Organizational culture matters more now than ever. It is the unique and varied personality that is associated with each organization. It is the set of values and rules that unite those in the organization, guiding them toward a similar business goal. With five generations in the workforce, we’re seeing more diverse needs and motivators across employee populations. This has brought to the forefront the need for clear organizational culture that allows employees to opt in to the organization.
HR leaders have long been hip to the value of organizational culture in accomplishing business success. Executives are starting to see the importance of having a defined organizational culture, engaging employees, and communicating with employees. At PayScale, we think the way you pay says a lot about you as an organization. Compensation should be a reflection of and an extension of your culture. In PayScale’s 2017 Compensation Best Practices Report (CBPR), we found that 57 percent of organizations agree that compensation is becoming more important to their executives. We think this has to do with the increasing value placed on culture and the growing link between compensation and culture.
How Are Compensation and Culture Linked?
Often companies put their mission statement or their values in writing on the wall. However, it typically matters more to employees that organizations live their values than that they proudly display them. One of the trickiest problems organizations can run into is when employees feel a disconnect between espoused values and actions. Compensation is one of the first things that fall under employee scrutiny. But how do compensation and values connect?
If You Believe Employees Are Your Most Valuable Asset…Pay Fairly
As we continue down the path into knowledge-based work, employees are becoming more and more impactful to the success or failure of a business. In the 2017 CBPR, 19 percent of respondents to the survey said that having talented employees sets them apart from their competitors. That said, only 44 percent of organizations said their employees feel they’re paid fairly, and even fewer employees agreed (20 percent). First and foremost, if you’re going to purport to value your employees, pay them, and pay them fairly. That means making sure their pay is market competitive, rewards high performance, is more competitive for mission-critical jobs, and is consistently applied across the organization (i.e. is compliant).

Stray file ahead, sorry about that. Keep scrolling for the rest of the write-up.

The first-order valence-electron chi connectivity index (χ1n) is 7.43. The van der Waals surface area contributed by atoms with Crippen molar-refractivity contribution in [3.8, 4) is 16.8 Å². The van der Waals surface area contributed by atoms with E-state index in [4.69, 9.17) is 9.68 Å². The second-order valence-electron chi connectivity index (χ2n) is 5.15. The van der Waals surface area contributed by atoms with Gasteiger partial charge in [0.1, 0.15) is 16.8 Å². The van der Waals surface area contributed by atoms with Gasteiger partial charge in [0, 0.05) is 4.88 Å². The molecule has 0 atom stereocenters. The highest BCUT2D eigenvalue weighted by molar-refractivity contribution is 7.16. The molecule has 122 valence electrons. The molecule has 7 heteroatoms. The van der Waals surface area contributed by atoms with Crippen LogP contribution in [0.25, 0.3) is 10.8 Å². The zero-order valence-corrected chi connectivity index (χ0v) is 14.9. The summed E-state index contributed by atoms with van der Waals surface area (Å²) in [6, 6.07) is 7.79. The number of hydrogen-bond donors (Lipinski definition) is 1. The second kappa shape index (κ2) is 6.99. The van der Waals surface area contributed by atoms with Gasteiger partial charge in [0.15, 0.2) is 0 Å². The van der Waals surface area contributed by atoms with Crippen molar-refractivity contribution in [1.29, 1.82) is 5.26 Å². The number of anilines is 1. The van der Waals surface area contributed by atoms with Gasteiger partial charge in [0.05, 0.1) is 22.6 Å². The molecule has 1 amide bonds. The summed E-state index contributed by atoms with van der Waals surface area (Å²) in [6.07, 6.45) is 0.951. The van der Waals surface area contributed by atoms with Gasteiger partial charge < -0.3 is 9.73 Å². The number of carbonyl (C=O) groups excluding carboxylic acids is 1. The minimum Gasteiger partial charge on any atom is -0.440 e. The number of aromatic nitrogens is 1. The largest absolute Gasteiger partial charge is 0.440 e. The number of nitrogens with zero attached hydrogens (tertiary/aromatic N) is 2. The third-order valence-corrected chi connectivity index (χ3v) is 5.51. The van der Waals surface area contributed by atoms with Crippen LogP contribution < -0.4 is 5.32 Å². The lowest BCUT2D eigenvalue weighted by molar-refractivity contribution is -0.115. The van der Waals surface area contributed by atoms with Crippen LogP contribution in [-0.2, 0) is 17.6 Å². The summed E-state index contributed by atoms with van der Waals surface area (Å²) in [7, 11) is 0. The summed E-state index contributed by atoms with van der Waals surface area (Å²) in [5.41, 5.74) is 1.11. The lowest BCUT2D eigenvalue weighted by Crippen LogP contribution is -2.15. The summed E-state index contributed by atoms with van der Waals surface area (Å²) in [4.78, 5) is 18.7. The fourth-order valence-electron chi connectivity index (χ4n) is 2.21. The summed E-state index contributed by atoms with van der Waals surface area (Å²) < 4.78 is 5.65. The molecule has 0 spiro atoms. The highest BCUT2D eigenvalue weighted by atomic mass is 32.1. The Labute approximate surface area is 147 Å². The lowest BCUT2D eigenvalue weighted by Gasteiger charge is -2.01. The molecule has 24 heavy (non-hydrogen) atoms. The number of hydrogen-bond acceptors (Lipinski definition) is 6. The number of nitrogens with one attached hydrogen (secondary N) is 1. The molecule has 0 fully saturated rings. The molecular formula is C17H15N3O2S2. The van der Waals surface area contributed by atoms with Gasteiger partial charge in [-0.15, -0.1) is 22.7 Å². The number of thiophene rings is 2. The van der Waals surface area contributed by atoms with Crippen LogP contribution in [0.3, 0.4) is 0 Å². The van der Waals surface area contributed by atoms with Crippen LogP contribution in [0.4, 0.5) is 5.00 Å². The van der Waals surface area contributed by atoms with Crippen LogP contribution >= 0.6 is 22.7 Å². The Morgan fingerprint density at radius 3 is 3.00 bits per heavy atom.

If You Have a Fast-Paced Organization…Examine Pay Frequently
A lot of organizations are proud of their fast-paced environments. They create a lot; they sell a lot; they engage customers a lot. When these same organizations turn around and give raises annually, or even give bonuses annually, their compensation is inconsistent with their culture. In the 2017 CBPR, 54 percent of companies have done a market study within the past year. Thirteen percent reference market data for individual jobs at least weekly. When it comes to bonuses, 6 percent offer project-based bonuses, 10 percent do monthly, and 16 percent provide quarterly bonuses. With more frequent payouts, it is much easier to align to the speed of business and reward the behaviors that are driving business results.
If You Value Open Communication…Prove It
A lot of organizations tout an open-door policy, or say they value communication. Often they’ll talk about transparency and share organizational goals. Sometimes they talk about clear decision-making practices. Increasingly, organizations are turning to pay transparency. Some reject it outright, believing that pay transparency is all or nothing. At PayScale, we believe that there is a whole spectrum of pay transparency possibilities, which we have spelled out on a five-point scale from least to most transparent. Pay transparency often means sharing the rationale for pay, not necessarily actual pay amounts. In the 2017 CBPR we learned that nearly half of all organizations aim to be transparent in 2017. As with other ways of fostering open communication, the end goal of pay transparency isn’t transparency, but increased trust, buy-in, and engagement from employees.